Other Radio Hobbies
Report #076 11/30/10
The Favieres unit appears to be providing communications for three distinct purposes. Using callsign F9TM it furnishes some practice sessions for French Hams. I have only intercepted this once, several years ago, and it was a message in French plain text. Favieres also holds practice sessions for French Army radio operators. For this it uses FAV22 as the callsign. These sessions consist of both French plaintext and cipher messages. Frequencies 3881, 4029, 5297, 6056, 6825, 8751.55 and 12295 kHz have been seen with these FAV22 practice transmissions. Simulcasting on some of these frequencies has been noted. Finally, it transmits what is suspected as valid French Military Intelligence traffic. This latter may however also have some dummy traffic included as a means of disguising the true volume of messages.
Messages are sent in Automatic Morse at about 15 wpm. Transmissions of a messages takes a fraction more than 6 minutes. All messages are 100 groups in length. A typical message has a header as follows: NR 51 N 17 17:06:32 1986 BT The message numbers runs from 01 to 90 and then reverts to 01 again. Next is the first letter of the month, then date and Central European time, a fake year and BT. Into 5 letter groups and BT at end of message. This is followed by the header of the next message and so on.
In regard to the incorrect year in the header, I believe this is merely an attempt to present the traffic as being practice traffic. I noted numerous instances of French and related events seemingly reflected by large volumes of M51 messages. In addition to French forces stationed within France, French forces overseas number over 30,000 troops. It makes sense that French Military Intelligence traffic would be sent to all French units.
I first heard M51 on 13816 kHz in 1989. In 2003 I again ran across M51 transmissions. Numerous monitoring reports of the activity were noted on Internet sites during the ensuing years. In 2008 I decided to make a concentrated effort on a daily basis to develop information on M51. This coverage continued up to the present time. Two friends helped with the monitoring. It is evident that I do not receive M51 signals as well as monitors in Europe. I wish I did so I would have had more traffic and frequencies for analysis.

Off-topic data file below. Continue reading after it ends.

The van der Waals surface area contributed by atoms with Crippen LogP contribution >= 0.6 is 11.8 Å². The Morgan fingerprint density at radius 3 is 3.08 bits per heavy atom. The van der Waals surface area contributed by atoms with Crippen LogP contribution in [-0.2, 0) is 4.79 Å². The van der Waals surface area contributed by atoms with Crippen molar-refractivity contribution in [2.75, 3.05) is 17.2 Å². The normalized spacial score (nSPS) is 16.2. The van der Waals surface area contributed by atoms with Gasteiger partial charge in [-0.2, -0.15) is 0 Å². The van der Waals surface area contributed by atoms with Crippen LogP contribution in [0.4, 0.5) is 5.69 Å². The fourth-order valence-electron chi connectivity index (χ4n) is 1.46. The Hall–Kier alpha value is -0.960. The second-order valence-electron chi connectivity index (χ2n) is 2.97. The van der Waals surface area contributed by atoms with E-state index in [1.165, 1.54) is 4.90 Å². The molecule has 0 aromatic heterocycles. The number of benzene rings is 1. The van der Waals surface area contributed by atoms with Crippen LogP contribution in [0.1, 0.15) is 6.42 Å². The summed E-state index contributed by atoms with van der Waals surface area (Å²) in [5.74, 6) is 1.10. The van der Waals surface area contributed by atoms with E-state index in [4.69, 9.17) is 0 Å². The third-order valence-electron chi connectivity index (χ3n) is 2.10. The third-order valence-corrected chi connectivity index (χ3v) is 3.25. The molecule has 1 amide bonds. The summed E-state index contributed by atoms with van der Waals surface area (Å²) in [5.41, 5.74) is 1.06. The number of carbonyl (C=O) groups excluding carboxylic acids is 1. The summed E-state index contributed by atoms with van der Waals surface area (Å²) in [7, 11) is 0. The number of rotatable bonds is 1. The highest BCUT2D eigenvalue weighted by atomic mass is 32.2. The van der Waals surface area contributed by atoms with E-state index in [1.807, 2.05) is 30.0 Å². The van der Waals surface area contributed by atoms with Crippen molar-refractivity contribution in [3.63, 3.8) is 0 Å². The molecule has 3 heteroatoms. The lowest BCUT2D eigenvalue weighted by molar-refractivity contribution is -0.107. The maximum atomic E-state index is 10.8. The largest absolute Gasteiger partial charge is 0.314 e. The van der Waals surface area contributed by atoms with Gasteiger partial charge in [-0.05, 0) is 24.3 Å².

Frequency use has been in the 2-19 megaHertz bands and also in the 23 megaHertz band. Studying the frequencies I and my friends had copied over the past three years, plus loggings on the internet, indicated a frequency plan for a 7 day ROTA. i.e. Frequencies used on Monday were also used the following Monday(s). Tuesday on Tuesday, etc. I have not determined just how long a particular ROTA system is in use but it has been observed running over several months. I would suppose the changes to the ROTA system are made in line with propagation considerations. There is simulcasting and I have heard as many as 4 frequencies in use at the same time. There are probably additional frequencies involved but I have not heard more than 4 at a time. The clue to simulcasting came about because it was noted when a frequency shut down, and the target was found on another frequency, there was no gap in the message numbers. Subsequent searching confirmed the simulcasting.
Traffic sent on Saturdays has often been seen containing repeats of messages sent earlier in the week. This probably indicates recipients had garbled texts perhaps due to bad receiving conditions thus necessitating a request for a repeat of a message.
Some monitors have been identifying all Favieres transmissions as being for training.This activity has been on the air since sometime in the 1980s. Years ago ENIGMA referred to M51 as being the replacement for M33, callsign P8K, which was suspected of being associated with French Military Intelligence. I simply can not believe all the M51 traffic has been strictly for training purposes.
End of Report
©2010 Don Schimmel.